The boundary columns supported nearly all lateral loads, like the wind loads, and also shared the gravity loads with the core columns. In total, above the 7th floor there were 59 boundary columns along each face of the building and there were 47 heavier columns in the core. Besides, all of the elevators and stairwells were located in the core, leaving a large column-free space between the boundary that was bridged by pre-fabricated floor trusses. The tower also consisted of truss system that allowed some load redistribution between the perimeter and core columns and supported the transmission tower The towers also consisted of a "hat truss" or "outrigger truss" located between the 107th and 110th floors, which consisted of six trusses along the long axis of core and four along the short axis. It was found to play a key role in the collapse sequence (NIST 6-17, 2005). WTC towers like all modern day skyscrapers were designed in a perfet way to survive major fires. After the fire incidence in 1975 that spread to six floors before being extinguished, fireproofing was also added to the two towers (Hamburger 2:1-40).
It is said that while designing these towers, the possibility of any accedent by aircraft was also taken into consederation. John Skilling, who had been in charge of the structural design of the buildings said that an aircraft impact would cause a great deal of damage and loss of life, mainly because of the cunsequent fires, but he claiment that the structure would not collapse (Nalder n. pag).
Leslie Robertson, who had also participated in the structural design of the towers, after the 9/11 attack said that the towers had in fact been designed to withstand the impact of the largest airliner such as the Boeing 707-320. According to Robertson, the modeled aircraft weighed 263,000 lb (119 metric tons) with a flight speed of 180 mph (290 km/h), as in approach and landing. However, this would have been much slower than the actual impacts of 9/11. He also said that they lacked a good understanding and did not antiocipate the effects of such large fires on the structures (Robertson n. pag). Unfortunately, the designers Skilling and Robertson and many others had not anticipated sush an event while designing the buildings.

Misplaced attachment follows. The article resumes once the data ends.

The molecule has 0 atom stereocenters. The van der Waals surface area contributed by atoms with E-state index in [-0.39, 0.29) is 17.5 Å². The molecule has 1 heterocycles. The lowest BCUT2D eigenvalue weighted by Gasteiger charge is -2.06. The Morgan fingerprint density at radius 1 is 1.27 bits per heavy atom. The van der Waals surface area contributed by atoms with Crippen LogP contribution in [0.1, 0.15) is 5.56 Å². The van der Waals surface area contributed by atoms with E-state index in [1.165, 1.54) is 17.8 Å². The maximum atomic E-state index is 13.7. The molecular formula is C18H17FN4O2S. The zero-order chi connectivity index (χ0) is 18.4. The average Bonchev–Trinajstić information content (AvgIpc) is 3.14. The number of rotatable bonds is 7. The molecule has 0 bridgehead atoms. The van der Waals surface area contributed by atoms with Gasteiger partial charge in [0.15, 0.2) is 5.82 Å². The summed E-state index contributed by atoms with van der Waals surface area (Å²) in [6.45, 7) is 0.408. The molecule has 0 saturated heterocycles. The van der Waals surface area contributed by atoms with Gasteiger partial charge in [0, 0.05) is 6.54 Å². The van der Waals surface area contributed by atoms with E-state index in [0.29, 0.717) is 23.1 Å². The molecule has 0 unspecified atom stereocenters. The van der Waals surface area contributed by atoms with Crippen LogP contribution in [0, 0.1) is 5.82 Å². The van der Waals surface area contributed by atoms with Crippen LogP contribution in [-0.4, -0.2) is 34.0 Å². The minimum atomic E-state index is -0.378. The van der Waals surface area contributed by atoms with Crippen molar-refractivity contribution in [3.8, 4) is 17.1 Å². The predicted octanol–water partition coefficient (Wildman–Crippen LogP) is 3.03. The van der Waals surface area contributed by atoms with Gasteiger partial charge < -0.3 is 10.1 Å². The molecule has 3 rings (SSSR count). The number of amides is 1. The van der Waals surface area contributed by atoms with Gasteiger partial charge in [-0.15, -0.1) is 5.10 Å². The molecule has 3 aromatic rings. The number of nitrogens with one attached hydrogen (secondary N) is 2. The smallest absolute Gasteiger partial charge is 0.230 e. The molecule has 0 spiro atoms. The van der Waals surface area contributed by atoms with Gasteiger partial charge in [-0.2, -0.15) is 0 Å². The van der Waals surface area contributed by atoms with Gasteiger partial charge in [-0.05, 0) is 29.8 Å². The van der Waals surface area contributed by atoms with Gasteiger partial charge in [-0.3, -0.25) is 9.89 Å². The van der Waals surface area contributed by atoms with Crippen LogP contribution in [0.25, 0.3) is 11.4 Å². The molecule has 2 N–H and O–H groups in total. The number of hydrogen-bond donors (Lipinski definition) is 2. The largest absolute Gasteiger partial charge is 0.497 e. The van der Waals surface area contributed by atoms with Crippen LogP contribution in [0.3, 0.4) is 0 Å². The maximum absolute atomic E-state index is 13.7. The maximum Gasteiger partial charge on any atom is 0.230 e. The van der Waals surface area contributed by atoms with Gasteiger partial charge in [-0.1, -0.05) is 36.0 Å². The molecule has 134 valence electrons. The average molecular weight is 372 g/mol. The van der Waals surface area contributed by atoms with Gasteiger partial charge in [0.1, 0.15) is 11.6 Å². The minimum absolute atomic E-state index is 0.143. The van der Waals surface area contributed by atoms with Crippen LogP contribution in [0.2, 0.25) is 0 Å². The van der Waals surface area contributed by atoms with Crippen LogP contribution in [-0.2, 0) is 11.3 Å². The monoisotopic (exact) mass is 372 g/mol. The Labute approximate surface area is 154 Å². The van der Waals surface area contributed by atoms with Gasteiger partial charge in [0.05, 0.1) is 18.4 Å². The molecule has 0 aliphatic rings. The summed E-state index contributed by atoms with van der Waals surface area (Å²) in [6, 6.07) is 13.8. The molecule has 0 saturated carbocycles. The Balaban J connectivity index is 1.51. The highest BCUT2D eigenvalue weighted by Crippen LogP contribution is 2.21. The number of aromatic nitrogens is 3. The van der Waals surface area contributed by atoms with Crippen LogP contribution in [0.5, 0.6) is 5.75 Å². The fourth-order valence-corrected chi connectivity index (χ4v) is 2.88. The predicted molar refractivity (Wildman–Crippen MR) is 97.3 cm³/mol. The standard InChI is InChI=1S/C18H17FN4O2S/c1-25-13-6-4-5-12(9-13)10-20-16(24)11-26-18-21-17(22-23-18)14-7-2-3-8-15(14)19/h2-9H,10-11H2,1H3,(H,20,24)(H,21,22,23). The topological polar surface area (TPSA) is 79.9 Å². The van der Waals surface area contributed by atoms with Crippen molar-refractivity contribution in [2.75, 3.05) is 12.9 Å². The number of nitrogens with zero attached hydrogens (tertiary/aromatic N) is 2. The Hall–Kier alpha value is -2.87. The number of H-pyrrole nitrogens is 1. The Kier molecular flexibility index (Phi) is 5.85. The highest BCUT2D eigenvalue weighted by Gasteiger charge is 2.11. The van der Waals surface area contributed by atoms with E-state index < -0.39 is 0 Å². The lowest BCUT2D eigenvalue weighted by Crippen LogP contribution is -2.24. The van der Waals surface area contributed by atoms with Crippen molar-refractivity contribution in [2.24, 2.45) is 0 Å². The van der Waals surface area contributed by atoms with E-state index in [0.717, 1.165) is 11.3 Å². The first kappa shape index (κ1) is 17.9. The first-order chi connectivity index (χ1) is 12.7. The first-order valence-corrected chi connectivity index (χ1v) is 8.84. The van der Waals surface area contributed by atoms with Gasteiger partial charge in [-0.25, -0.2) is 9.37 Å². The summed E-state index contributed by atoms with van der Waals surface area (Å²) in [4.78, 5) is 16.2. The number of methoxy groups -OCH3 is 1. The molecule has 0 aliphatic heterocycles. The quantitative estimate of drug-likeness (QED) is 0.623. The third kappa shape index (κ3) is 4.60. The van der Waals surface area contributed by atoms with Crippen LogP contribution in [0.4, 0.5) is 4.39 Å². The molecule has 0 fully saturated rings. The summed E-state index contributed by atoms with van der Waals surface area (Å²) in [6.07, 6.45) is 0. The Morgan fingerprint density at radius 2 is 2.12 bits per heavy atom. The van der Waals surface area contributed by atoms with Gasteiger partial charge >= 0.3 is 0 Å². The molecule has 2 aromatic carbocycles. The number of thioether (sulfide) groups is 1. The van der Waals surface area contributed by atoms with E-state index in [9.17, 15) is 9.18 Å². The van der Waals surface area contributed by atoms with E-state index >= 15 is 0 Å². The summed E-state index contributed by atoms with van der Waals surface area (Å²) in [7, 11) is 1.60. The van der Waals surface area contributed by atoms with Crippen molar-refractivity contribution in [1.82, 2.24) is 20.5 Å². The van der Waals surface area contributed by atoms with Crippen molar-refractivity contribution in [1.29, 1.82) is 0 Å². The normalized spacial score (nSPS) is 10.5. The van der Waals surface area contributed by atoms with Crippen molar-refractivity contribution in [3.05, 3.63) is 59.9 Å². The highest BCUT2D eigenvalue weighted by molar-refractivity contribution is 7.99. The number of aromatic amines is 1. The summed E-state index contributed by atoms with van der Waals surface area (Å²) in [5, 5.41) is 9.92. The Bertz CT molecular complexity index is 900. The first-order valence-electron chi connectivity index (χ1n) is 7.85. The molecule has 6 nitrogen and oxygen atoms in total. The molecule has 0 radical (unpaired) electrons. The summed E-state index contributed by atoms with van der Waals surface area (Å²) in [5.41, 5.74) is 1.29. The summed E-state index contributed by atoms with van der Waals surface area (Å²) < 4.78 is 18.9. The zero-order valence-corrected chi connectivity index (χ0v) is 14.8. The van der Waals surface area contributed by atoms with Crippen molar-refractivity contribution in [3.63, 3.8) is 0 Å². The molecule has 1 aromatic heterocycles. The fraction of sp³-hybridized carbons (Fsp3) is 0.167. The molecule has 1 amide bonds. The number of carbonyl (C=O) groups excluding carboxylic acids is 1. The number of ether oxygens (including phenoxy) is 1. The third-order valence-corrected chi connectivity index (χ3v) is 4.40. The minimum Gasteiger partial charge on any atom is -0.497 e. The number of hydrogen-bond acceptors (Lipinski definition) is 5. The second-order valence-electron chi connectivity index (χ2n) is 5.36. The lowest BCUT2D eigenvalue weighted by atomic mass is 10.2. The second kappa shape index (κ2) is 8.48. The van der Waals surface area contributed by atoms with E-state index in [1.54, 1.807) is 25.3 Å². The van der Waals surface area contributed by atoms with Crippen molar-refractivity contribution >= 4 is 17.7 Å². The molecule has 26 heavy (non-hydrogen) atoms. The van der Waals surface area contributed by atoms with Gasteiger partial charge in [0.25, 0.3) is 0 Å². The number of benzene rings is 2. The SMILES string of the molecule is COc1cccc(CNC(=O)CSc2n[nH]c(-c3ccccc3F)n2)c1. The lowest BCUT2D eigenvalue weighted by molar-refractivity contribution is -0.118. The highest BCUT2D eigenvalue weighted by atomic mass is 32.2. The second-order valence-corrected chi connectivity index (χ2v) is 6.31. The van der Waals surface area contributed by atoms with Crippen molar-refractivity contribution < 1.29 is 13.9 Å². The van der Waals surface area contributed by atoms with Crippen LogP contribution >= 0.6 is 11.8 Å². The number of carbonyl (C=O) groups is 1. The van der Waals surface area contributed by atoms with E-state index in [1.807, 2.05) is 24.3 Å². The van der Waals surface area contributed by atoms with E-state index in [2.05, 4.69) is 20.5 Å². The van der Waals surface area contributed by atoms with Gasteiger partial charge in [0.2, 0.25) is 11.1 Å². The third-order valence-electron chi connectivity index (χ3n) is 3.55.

Impact of the Fire
Though both the towers were cinstructed in such a mannar with fireproofing, none of us anticipated such a attack. Once the aircrafts hit the towers the light construction and hollow nature of the structures allowed the jet fuel to penetrate deep inside the towers simultanously igniting many large fires over a wide area of the impacted floors. Once the fuel from the planes burned out the contents of the buildings cought fire and burned over the next hour or hour and a half (Field 2004). Many people has suggested that the fires may not have penetrated deep into the core of the building rathere the debris and fuel would likely have remained mostly outside the buildings or concentrated in more peripheral areas away from the building cores. But in this scenario, the towers might have stood far longer, perhaps indefinitely (Gross 2004). The fires were hot enough and were responsible for weakening the columns and cause floors to sag down resulting in pulling perimeter columns